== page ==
Review by Adam Winn, Staff writer
For the past five years, Jordan Peele and Keegan-Michael Key made fans of their sketch show “Key & Peele” laugh along with all their innovative characters and scenarios. This time around, the duo have created their first feature length film, “Keanu.”
While this new project does have its fair share of comedic moments, the plot ends up feeling more like a never-ending, R-rated skit than an actual movie.
The story revolves around two nerdy friends, Clarence Goobril (Key), an up-tight family man, and Rell Williams (Peele), a stoner who just got dumped by his long-time girlfriend. After Williams’ newly-adopted kitten Keanu is cat-napped by a gang called the 17th Street Blips, the two friends pretend to be a pair of notorious assassins in order to win back Keanu from the gang’s leader, Cheddar (Method Man).
If audience members were fans of the pair’s former series, then there is a chance that they will enjoy the storyline behind this film. Conversely, if the viewer wasn’t a fan of the show or never viewed it, then they might not enjoy all of the awkward, slap-stick humor that the film contains.
The story relies heavily on clichéd plot devices that have been done a hundred times over in other action-comedy films, like “Pineapple Express” and “Friday.” The film’s plot also feels like it was a sketch idea that the duo never got around to producing when their show was still airing.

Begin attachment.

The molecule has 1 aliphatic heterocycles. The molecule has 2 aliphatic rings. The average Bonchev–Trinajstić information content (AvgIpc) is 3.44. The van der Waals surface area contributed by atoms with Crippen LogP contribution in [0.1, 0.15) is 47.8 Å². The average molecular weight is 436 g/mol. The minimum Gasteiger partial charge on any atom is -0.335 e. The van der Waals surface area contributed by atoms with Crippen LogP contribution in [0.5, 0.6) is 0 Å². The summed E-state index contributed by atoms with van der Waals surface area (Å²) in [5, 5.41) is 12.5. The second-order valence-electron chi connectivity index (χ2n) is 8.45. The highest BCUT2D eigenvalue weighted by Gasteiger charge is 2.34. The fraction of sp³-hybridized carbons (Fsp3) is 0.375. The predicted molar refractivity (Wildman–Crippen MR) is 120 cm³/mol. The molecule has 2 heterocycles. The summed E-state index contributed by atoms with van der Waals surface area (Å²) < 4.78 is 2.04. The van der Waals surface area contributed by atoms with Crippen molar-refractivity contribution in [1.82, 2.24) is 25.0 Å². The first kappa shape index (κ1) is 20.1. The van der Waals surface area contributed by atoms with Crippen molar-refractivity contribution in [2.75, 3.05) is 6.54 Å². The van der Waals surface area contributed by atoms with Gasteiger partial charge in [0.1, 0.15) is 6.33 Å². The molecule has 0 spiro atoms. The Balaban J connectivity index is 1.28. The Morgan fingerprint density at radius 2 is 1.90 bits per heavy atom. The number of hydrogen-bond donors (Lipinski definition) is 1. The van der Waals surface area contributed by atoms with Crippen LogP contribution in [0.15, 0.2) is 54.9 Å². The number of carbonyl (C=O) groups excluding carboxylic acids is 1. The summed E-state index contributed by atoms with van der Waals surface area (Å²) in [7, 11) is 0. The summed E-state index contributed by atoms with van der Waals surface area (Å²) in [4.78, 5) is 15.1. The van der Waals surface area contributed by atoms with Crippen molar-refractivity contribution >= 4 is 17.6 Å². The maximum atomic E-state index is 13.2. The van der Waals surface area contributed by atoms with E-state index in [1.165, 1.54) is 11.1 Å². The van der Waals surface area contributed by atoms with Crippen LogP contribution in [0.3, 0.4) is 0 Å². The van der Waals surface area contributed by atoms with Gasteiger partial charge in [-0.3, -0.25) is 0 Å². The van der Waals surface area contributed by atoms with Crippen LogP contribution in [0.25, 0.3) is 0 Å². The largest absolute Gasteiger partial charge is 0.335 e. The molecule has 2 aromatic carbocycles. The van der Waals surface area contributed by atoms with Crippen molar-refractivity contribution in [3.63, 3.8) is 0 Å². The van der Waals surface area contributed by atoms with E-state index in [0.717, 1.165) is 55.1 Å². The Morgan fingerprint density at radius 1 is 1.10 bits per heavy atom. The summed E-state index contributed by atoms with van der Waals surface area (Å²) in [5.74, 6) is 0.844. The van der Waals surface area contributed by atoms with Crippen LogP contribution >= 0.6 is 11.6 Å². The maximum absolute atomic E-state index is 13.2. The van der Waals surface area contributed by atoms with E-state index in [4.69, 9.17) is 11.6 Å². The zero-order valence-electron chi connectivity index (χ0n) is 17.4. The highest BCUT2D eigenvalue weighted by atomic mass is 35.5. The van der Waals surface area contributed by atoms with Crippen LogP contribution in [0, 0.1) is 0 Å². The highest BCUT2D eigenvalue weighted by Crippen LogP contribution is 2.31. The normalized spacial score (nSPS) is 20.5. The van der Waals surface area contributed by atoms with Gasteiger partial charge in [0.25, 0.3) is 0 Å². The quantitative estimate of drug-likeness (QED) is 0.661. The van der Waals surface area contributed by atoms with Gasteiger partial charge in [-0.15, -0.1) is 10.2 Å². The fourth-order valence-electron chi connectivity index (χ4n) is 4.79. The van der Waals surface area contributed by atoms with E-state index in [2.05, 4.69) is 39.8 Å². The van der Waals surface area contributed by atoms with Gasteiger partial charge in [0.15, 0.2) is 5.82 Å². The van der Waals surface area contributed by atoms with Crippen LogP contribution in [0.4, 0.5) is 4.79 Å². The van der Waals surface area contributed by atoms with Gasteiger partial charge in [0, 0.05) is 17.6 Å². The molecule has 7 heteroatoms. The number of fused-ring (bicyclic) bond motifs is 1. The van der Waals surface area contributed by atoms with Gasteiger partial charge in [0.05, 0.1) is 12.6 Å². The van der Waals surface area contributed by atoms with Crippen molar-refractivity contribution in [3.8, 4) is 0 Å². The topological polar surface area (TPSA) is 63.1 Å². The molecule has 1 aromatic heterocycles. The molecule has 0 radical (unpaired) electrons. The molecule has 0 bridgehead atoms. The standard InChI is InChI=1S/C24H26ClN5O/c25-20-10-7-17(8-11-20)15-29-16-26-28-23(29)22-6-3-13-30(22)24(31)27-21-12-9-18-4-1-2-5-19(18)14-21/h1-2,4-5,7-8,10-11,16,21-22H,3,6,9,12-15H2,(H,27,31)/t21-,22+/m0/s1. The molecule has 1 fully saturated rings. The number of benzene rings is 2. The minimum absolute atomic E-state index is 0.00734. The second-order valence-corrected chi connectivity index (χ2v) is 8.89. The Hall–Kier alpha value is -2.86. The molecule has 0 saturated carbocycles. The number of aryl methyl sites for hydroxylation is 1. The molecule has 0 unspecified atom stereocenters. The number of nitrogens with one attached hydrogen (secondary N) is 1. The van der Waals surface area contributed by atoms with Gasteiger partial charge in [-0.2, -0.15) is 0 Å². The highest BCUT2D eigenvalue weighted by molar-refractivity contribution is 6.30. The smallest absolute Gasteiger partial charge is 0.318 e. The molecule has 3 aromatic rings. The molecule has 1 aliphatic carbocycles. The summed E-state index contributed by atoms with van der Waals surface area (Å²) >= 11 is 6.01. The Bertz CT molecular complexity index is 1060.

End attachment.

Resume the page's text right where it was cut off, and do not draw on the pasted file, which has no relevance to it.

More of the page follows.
While some of the jokes were entertaining, several fell flat and didn’t even deserve a chuckle. There is a recurring theme about how much Goobril loves the music produced by recording artist, George Michael. The joke is completely overused throughout the film, and it gets to the point that audiences will start to feel annoyed every time it’s mentioned.
For those feline lovers expecting to go in and watch a movie about a cat, be forewarned; while the cat may be the focal point of the story, the kitten only has about 25 minutes of screen time in the whole film. With that said, the scenes involving the actual cat tend to be the most engaging parts.
The lead actors, though, were a strong comedic force. They each did a great job playing off each other’s personalities at the right moments, mainly because they’ve been doing this for years.
Of the two, Peele gave the best performance. His character appeared funnier and more realistic, since he seems like the kind of guy who would actually lay on his couch all day, smoking weed.
Key, on the other hand, seemed a little too far outside his normal comfort zone, because his character has to act like an uptight, nerdy father that enjoys ‘80s pop music, and the audience can tell that’s not his normal persona. With that said, he still gave an overall great character portrayal and did the best with what he had to work with.
The rest of the supporting cast gave decent performances, but none of them were as entertaining or memorable as the lead actors were. The film also contained some unexpected celebrity cameos. By doing this, it helped draw the viewers back into the plot during some of its lower points.
Key and Peele’s comedy is not made for everyone. The plot needed a smarter edge, unique ideas and more entertaining jokes. If the viewer can forgive these few abhorrent qualities, they will surely turn out for whatever projects the comedy duo releases in the future.